By Daniel Marco, Blogs Editor
The Gamble, a nine track electronic album, is the first release of German trio nonkeen. The group, which is made up of childhood friends Frederic Gmeiner, Sebastian Singwald and acclaimed keyboardist and composer Nils Frahm, spent a total of 27 years creating this record.
The newly reformed group went back and remixed, sampled and re-recorded over many tracks that they had originally created in the early 1990s, most of which now make up this new album, and the results speak for themselves.
The album puts an emphasis on ambience, with some of the best tracks, like “Saddest Continent on Earth” and “Re:Turn,” being mellow rivers of soothing electronic buzzes. One of the other great songs is “Capstan,” a strange tune featuring erratic drumming in the background combined with a calming chime in the forefront. Somehow, these two elements manage to fit together to form an intriguing mixture of sound.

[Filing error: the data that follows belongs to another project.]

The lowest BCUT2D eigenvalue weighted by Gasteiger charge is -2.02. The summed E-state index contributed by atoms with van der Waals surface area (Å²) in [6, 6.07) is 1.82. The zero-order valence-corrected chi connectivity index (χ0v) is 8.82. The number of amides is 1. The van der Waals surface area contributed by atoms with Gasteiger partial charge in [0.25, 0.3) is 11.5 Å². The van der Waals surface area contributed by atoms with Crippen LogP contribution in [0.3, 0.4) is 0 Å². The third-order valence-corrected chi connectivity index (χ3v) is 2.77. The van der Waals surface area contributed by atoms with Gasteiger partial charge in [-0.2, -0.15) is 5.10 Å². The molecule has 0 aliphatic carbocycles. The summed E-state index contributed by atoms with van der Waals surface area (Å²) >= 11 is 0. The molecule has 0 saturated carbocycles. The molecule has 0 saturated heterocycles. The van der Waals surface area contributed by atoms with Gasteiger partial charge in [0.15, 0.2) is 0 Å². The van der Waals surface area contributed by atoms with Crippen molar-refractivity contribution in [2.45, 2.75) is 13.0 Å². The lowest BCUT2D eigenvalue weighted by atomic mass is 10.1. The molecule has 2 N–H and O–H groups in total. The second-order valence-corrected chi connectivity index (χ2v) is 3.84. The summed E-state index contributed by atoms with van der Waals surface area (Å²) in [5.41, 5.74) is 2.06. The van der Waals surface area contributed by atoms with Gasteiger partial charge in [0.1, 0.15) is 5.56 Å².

Where the album starts to fall off a tad is when it begins to rely too heavily on the percussion. Songs such as “Animal Farm” and “Chasing God through Palmyra” start off interesting but become boring and stagnant as they drag on through six-minute run times with the same repetitive drum loops. These are, however, not crippling blows to the album as a whole.
The Gamble is an impressive collection of sweeping computerized swells and fun little electronic blurbs and melodies. While it certainly isn’t a perfect record, it hits most of its marks in stride and manages to be an interesting experience all the way through.